Calcitonin has short absorption and elimination half-lives of 10-15 minutes and 50-80 minutes, respectively. Salmon calcitonin is primarily and almost exclusively degraded in the kidneys, forming pharmacologically-inactive fragments of the molecule. Therefore, the metabolic clearance is much lower in patients with end-stage renal failure than in healthy subjects. However, the clinical relevance of this finding is not known. Plasma protein binding is 30% to 40%.

Characteristics in patients

There is a relationship between the subcutaneous dose of calcitonin and peak plasma concentrations. Following parenteral administration of 100 IU calcitonin, peak plasma concentration lies between about 200 and 400 pg/ml. Higher blood levels may be associated with increased incidence of nausea and vomiting.

Preclinical safety data

Conventional long-term toxicity, reproduction, mutagenicity, and carcinogenicity studies have been performed in laboratory animals. Salmon calcitonin is devoid of embryotoxic, teratogenic, and mutagenic potential.

An increased incidence of pituitary adenomas has been reported in rats given synthetic salmon calcitonin for 1 year. This is considered a species-specific effect and of no clinical relevance. Salmon calcitonin does not cross the placental barrier.

In lactating animals given calcitonin, suppression of milk production has been observed. Calcitonin is secreted into the milk.

This article is licensed under the Creative Commons Attribution-ShareAlike License. It uses material from the Wikipedia article on "Calcitonin" All material adapted used from Wikipedia is available under the terms of the Creative Commons Attribution-ShareAlike License. Wikipedia® itself is a registered trademark of the Wikimedia Foundation, Inc.

Calcitonin Pharmaceutical Manufacture

Calcitonin was extracted from the Ultimobranchial glands (thyroid-like glands) of fish, particularly salmon. Salmon calcitonin resembles human calcitonin, but is more active.

At present, it is produced either by recombinant DNA technology or by chemical peptide synthesis. The pharmacological properties of the synthetic and recombinant peptides have been demonstrated to be qualitatively and quantitatively equivalent.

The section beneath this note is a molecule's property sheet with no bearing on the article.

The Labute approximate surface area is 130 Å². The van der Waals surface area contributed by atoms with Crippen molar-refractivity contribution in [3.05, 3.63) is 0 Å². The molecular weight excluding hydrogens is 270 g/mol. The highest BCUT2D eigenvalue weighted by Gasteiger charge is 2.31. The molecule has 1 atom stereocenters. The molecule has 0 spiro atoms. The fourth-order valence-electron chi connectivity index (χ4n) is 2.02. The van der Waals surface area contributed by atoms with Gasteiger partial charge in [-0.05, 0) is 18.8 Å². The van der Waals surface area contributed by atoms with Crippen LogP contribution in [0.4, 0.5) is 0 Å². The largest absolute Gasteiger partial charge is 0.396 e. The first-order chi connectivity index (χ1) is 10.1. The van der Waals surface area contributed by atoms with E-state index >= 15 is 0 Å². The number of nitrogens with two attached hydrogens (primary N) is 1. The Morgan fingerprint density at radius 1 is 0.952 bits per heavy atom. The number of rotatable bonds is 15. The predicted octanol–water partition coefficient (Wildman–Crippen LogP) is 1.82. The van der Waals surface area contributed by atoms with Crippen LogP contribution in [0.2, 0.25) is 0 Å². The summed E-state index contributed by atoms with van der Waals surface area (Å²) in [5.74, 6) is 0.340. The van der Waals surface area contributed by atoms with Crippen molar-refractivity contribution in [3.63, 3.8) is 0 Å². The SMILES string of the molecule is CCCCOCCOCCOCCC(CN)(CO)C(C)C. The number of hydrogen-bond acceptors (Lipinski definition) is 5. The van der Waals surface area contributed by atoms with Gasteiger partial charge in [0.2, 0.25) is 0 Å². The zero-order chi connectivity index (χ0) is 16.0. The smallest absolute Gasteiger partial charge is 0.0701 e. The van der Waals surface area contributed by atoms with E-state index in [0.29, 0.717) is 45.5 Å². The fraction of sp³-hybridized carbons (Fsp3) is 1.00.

Subcutaneous injections of calcitonin in patients suffering from mania resulted in significant decreases in irritability, euphoria and hyperactivity and hence calcitonin holds promise for treating bipolar disorder. However no further work on this potential application of calcitonin has been reported.

Diagnostics

It may be used diagnostically as a tumor marker for a form of thyroid cancer (medullary thyroid adenocarcinoma), in which high calcitonin levels may be present and elevated levels after surgery may indicate recurrence.

It may even be used on biopsy samples from suspicious lesions (e.g., swollen lymph nodes) to establish whether they are metastasis of the original cancer.

Structure

Calcitonin is a polypeptide hormone of 32 amino acids, with a molecular weight of 3454.93 daltons. Its structure comprises a single alpha helix. Alternative splicing of the gene coding for calcitonin produces a distantly related peptide of 37 amino acids, called calcitonin gene-related peptide (CGRP), beta type.

This article is licensed under the Creative Commons Attribution-ShareAlike License. It uses material from the Wikipedia article on "Calcitonin" All material adapted used from Wikipedia is available under the terms of the Creative Commons Attribution-ShareAlike License. Wikipedia® itself is a registered trademark of the Wikimedia Foundation, Inc.